The Flakes of the Our Lady of the Snows [A Christmas Fable]

"That day of Christmas, as Cristostomo says, while the magi were adoring on top of a mountain, a star appeared to them nearby, which had the shape of a very beautiful youth, and on his head a cross was shining, which speaking to the magi, said to them: «Go to Judea, and adore there the youth just born...»

Other Christmas fables

Madonna della neve

And Jacopo from Varazze, a Dominican friar from Varagine (province of Savona) that writes, in a mythical, at times legendary style, in his "historical novel", which became a real medieval best seller: "The golden legend " or "legenda sanctorum" (1255 -1266), a collection of stories and daring interpretations, full of erudition and austerity, but including also colorful annotations, for that time, addressed mainly to the common people, ironical, smiling, and so successful that, apart from being translated into "vulgare" (the Italian spoken at that time) the book was amongst the most widely read and studied well into the 18th century.

Its influence was of paramount importance: from visual arts to literature and the theatre, to folk stories that were brought into the villages, the legends of the oral tradition, the fables, the value of the oral communication then was the only instrument of transmission known among the local communities and that can still be heard, uncontaminated, in the magic of our places, especially in this period, in the event of the stories of all the stories, the story of Chistmas.

The three magis are traveling on the crests of mountains of the Gran Sasso, narrates a legend, guided by the star that shows them the way. The first act takes place with the three sisters who were staring at one another from the mountain tops: the Madonna delle Grazie of Castel del Monte, the Madonna della Rocca of Rocca Calascio and the Madonna di Roio who moving from the three statues in wood representing them, began the way with all the precious jewels and gold and the ex-voto offered by the faithful, in order to carry them as gifts to the Child Jesus.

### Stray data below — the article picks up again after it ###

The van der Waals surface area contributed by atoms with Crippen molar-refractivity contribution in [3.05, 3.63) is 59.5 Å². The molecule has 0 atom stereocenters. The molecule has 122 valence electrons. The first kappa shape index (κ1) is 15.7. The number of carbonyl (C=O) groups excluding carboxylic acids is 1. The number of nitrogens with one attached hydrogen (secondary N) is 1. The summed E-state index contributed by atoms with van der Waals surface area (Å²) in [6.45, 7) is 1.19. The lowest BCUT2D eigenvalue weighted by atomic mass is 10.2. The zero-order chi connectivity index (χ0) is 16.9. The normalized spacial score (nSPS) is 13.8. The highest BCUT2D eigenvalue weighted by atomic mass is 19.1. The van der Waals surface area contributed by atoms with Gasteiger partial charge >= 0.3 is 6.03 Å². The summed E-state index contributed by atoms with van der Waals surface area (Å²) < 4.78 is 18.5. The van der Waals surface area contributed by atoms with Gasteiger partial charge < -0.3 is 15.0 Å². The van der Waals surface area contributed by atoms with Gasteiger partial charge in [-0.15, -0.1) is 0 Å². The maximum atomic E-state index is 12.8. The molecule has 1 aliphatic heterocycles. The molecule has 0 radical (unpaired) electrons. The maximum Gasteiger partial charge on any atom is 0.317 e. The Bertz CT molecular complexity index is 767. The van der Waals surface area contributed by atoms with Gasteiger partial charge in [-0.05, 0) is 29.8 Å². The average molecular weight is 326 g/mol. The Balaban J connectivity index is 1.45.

Then it was the turn of many other Madonnas of the villages of the aquilan valley: the Madonna della Strada, dei Sette Dolori, della Salute, della Pietà, del Suffragio, even the Madonna della Libera; and then the Madonna del Soccorso, of the Tre Garofani, of the Cardellino, of the Seggiola, and many, many others who left the altar pieces and frescos in order to render homage to Mary in the "Holy Night".

But also an unknown Madonna set out on her journey. She was living in a holy chapel in the valley of a mountain, along a steep path where only shepherds or woodcutters would go. She had lived long within the niche only receiving mountain mint, some spring flowers and forest strawberries. Finally she arrived with the others in front of the Holy Family. She kept aside to herself, behind all the others, perhaps because she had the wood eaten by worms and ruined by many and many storms; perhaps because the mantle that covered the wood was colorless and everything showed her poverty, but above all she was embarrassed by all that wealth offered and laying on the ground.

Mary saw her, and called her and asked what was her name; "Madonna of the snow" the young statue replied holding her stiff, bulging apron: and this suddenly opened, without warning, freeing a myriad of snowflakes transformed into white flower petals, an intense scent rose in the air, filling the stable with great wonder of all the other Madonne.

Still today along the slopes of the Gran Sasso around that small stone chapel they say that on Christmas eve the dry bushes bloom at her feet and on that winter night the mountain with its ancient riches is full of perfume again.